Everybody’s Gone to the Rapture
Everybody’s Gone to the Rapture is an absolutely gorgeous game that provides stunning scenery and an enchanting story overall. It’s a unique take on an apocalyptic storyline by focusing on the moments before the end of the world rather than taking a journey through the aftermath. This makes Everybody’s Gone to the Rapture a truly beautiful experience but it doesn’t always make it an extremely fun one.
While the story that unfolds is an interesting one, it can sometimes feel like a chore to even get all the pieces of the story together. This game is essentially a walking simulator that constantly asks players to travel from one place to the next. So while the game is a unique, creative vision, the gameplay feels pretty bland and underwhelming.
The Last Guardian
Fans waited years for The Last Guardian — almost an entire decade, in fact. The fact that The Last Guardian featured a beautiful art style as well didn’t help make the wait for its release any easier. Everything about The Last Guardian’s art direction is absolutely stunning. Technically speaking, the graphics were still stuck in the days of the PS3, which was likely caused by the fact that the console jump to PS4 happened during the game’s lengthy development. But the game’s art is about more than just graphics. The artistic decisions made by SIE Japan Studio throughout the game make the entire journey feel special and make your relationship with Trico one of the game’s greatest highlights. The amount of sheer detail in Trico’s design is captivating and ensuring his movements were soft and fluid solidified his position as a loyal and gentle giant.
The bad news is that the gameplay isn’t nearly as appealing as the art in The Last Guardian. Beautiful musical scores and a lovely art style really just try to help mask a game that is average at best in every other arena. The gameplay is a bit flat and underwhelming. The Last Guardian just benefits from the fact that its touching story, beautiful art and adorably bizarre furry companion kind of makes up for it all. Well, almost.
Alice: Madness Returns
Alice: Madness Returns actually isn’t a terrible game by any stretch of the imagination. It’s just a game that isn’t particularly impressive and it doesn’t make any real effort to do anything new or particularly well. If video games were people and you were having a birthday party, Alice: Madness Returns would be the friend that shows up late with no present but is extravagantly overdressed in a way that steals all the shine from your big day.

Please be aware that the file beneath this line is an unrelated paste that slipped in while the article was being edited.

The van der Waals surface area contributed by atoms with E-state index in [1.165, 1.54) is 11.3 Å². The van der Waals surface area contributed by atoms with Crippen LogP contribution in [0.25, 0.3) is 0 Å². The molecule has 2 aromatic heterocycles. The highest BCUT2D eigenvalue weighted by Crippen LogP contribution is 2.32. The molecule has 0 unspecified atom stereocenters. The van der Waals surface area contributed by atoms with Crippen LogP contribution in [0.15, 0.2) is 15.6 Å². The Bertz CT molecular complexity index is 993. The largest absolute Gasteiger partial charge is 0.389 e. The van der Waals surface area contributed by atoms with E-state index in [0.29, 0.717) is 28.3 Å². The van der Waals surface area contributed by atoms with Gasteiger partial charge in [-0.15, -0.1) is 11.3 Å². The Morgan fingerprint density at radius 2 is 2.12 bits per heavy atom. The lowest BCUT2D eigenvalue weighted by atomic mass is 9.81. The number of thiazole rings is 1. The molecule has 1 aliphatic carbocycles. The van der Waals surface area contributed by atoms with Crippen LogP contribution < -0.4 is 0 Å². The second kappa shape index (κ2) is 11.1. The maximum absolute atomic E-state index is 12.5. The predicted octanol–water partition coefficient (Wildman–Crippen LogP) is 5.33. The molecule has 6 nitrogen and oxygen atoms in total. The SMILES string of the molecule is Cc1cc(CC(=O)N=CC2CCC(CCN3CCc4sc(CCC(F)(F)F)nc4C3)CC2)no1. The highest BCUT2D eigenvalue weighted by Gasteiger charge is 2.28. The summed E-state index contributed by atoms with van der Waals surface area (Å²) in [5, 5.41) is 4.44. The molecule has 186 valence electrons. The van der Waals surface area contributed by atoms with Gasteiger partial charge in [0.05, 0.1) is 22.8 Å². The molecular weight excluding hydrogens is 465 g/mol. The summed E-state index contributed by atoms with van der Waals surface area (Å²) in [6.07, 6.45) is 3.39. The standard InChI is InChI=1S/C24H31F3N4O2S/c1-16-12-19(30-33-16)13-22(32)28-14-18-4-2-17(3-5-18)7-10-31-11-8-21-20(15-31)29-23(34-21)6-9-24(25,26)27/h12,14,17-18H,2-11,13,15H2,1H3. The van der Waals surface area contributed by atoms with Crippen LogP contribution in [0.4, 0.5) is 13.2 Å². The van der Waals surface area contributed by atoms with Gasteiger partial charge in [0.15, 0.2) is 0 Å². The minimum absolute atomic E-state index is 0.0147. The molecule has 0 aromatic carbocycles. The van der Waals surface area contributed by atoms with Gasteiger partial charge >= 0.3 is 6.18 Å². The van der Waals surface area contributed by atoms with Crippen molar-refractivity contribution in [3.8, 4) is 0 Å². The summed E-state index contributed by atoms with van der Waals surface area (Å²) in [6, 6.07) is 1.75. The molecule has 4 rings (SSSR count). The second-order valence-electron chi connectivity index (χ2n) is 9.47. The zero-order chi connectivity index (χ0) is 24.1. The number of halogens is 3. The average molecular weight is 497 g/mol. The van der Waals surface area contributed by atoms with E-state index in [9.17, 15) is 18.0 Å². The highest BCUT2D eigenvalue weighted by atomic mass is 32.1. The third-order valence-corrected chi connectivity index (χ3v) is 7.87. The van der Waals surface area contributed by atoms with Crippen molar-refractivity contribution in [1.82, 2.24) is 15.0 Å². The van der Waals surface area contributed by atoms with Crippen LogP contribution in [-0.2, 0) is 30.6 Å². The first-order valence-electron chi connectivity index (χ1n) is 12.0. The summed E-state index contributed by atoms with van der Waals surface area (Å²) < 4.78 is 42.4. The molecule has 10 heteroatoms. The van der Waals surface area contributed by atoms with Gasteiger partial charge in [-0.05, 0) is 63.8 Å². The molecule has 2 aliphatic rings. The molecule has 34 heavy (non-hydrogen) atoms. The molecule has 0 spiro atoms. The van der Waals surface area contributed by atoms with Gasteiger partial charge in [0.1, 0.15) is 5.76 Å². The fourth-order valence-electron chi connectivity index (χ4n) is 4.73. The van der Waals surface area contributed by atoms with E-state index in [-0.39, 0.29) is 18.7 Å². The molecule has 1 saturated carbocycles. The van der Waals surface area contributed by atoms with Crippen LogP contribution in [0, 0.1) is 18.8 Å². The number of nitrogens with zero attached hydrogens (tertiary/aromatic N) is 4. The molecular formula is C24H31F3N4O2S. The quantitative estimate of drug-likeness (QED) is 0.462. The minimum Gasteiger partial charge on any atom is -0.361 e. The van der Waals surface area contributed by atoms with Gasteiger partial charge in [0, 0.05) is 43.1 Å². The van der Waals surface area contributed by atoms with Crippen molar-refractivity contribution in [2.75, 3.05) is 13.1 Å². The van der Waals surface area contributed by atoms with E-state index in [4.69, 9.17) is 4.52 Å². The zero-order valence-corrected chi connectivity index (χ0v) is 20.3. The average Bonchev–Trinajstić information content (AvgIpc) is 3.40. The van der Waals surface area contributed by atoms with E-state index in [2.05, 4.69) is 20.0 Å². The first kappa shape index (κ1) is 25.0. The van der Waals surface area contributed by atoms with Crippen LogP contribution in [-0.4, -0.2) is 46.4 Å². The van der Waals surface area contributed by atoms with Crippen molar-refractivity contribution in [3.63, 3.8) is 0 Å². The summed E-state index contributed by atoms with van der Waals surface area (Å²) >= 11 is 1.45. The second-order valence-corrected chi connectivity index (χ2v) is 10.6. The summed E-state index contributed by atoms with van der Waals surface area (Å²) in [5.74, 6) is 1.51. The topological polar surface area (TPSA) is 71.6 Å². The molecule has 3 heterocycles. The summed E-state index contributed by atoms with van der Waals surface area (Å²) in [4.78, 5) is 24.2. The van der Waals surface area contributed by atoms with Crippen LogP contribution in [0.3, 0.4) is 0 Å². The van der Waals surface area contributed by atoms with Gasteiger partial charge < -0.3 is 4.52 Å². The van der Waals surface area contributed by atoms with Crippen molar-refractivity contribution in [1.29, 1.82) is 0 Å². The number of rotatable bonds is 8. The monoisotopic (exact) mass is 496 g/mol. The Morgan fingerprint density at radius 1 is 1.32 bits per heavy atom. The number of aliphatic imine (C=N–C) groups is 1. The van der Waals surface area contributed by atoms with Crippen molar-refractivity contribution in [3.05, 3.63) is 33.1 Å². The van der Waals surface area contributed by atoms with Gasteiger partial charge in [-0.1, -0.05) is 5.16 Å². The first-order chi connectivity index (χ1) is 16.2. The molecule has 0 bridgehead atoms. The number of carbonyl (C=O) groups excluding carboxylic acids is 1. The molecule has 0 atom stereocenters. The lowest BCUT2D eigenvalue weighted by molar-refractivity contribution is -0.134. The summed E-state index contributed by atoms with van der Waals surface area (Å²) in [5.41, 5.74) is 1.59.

The game overall just comes across as a bit unpolished and the black hole of repetitive gameplay starts to ruin all the potential. The real star in the midst of all the mediocrity is the art direction that does a stellar job of setting the tone and building a truly twisted world around Alice’s adventure. In fact, the way Wonderland visually changes throughout the game and how this impact is also seen on Alice is one of the game’s best features. Where the gameplay may fail to really draw you down the rabbit hole, the game’s artistic charm certainly will.
Whether players like it or not, Mafia III set out to do exactly what it was intended to do when it comes to world building. As uncomfortable as it may have felt for some players at times, Mafia III found a way to highlight both the charm of a New Orleans-inspired city in the Deep South while also emphasizing the ugliness of racism. It’s only fair to note that there are some actual gameplay mechanics that help bring this vision to life. Stealing a car in a rich neighborhood will get you hounded down by cops while committing the same crime in a low-income area will result in little to no attention from the cops. It’s a nice touch that makes this fictional world of New Bordeaux feel a lot more real and interactive. But even that kind of mechanic would probably be grossly unappreciated if it weren’t for Mafia III providing a wonderful canvas and soundtrack to carry its impressive story forward.
In every way imaginable, Mafia III recreates the feel of a faux New Orleans. There is a clear attention to detail when it comes to clothing as characters flaunt fashions that feel authentic to the time and region. Even the cars and architecture of buildings all embodies the true essence of New Orleans. So with the character design and detail to environment feeling exactly the way you would want a current gen game to, it’s pretty disappointing that the gameplay felt stuck in the past. While Mafia III starts out feeling like a grand time, the game becomes very repetitive rather quickly.
Gravity Rush 2
Oh, Gravity Rush 2. This is a game that you will want to fall in love with so badly but everything in your bones will opt for that high school crush feeling instead. It looks like the type of game you will want to devote the rest of your life to but as you spend more time together you realize that this relationship might not be all it was cracked up to be. Gravity Rush 2 is a great game overall and there is still nothing else quite like it out there.